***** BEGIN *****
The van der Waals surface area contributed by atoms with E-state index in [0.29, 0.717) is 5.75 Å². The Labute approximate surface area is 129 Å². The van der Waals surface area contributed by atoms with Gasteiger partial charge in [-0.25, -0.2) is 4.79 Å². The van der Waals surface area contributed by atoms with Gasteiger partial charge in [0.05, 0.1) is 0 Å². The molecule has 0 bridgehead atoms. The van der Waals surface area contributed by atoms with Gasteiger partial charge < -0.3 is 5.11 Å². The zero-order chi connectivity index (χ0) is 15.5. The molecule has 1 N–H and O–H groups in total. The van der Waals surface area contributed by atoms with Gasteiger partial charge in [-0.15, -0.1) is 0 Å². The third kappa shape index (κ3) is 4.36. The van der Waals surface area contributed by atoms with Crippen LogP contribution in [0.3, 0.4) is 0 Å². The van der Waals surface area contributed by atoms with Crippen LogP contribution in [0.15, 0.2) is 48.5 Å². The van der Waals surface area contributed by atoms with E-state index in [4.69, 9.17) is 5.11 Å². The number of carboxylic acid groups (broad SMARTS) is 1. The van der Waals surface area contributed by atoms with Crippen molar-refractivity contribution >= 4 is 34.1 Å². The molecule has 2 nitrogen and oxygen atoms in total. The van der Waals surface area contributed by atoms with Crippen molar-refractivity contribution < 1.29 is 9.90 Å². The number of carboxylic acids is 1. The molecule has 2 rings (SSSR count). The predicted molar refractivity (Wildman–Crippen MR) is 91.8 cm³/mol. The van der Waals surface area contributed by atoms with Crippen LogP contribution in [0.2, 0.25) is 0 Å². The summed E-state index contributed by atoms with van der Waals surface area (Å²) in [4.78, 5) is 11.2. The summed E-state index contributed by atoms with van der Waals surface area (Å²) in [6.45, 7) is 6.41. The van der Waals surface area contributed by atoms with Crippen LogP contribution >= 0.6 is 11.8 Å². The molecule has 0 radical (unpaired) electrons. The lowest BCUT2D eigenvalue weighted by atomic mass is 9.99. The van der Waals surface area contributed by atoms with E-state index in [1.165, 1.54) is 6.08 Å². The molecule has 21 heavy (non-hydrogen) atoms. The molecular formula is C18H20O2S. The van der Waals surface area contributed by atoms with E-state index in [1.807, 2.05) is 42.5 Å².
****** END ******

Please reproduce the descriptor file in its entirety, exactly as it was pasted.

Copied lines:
The van der Waals surface area contributed by atoms with E-state index in [0.29, 0.717) is 5.75 Å². The Labute approximate surface area is 129 Å². The van der Waals surface area contributed by atoms with Gasteiger partial charge in [-0.25, -0.2) is 4.79 Å². The van der Waals surface area contributed by atoms with Gasteiger partial charge in [0.05, 0.1) is 0 Å². The molecule has 0 bridgehead atoms. The van der Waals surface area contributed by atoms with Gasteiger partial charge < -0.3 is 5.11 Å². The zero-order chi connectivity index (χ0) is 15.5. The molecule has 1 N–H and O–H groups in total. The van der Waals surface area contributed by atoms with Gasteiger partial charge in [-0.15, -0.1) is 0 Å². The third kappa shape index (κ3) is 4.36. The van der Waals surface area contributed by atoms with Crippen LogP contribution in [0.3, 0.4) is 0 Å². The van der Waals surface area contributed by atoms with Crippen LogP contribution in [0.15, 0.2) is 48.5 Å². The van der Waals surface area contributed by atoms with E-state index in [4.69, 9.17) is 5.11 Å². The number of carboxylic acid groups (broad SMARTS) is 1. The van der Waals surface area contributed by atoms with Crippen molar-refractivity contribution >= 4 is 34.1 Å². The molecule has 2 nitrogen and oxygen atoms in total. The van der Waals surface area contributed by atoms with Crippen molar-refractivity contribution < 1.29 is 9.90 Å². The number of carboxylic acids is 1. The molecule has 2 rings (SSSR count). The predicted molar refractivity (Wildman–Crippen MR) is 91.8 cm³/mol. The van der Waals surface area contributed by atoms with Crippen LogP contribution in [0.2, 0.25) is 0 Å². The summed E-state index contributed by atoms with van der Waals surface area (Å²) in [4.78, 5) is 11.2. The summed E-state index contributed by atoms with van der Waals surface area (Å²) in [6.45, 7) is 6.41. The van der Waals surface area contributed by atoms with Crippen LogP contribution >= 0.6 is 11.8 Å². The molecule has 0 radical (unpaired) electrons. The lowest BCUT2D eigenvalue weighted by atomic mass is 9.99. The van der Waals surface area contributed by atoms with E-state index in [1.165, 1.54) is 6.08 Å². The molecule has 21 heavy (non-hydrogen) atoms. The molecular formula is C18H20O2S. The van der Waals surface area contributed by atoms with E-state index in [1.807, 2.05) is 42.5 Å².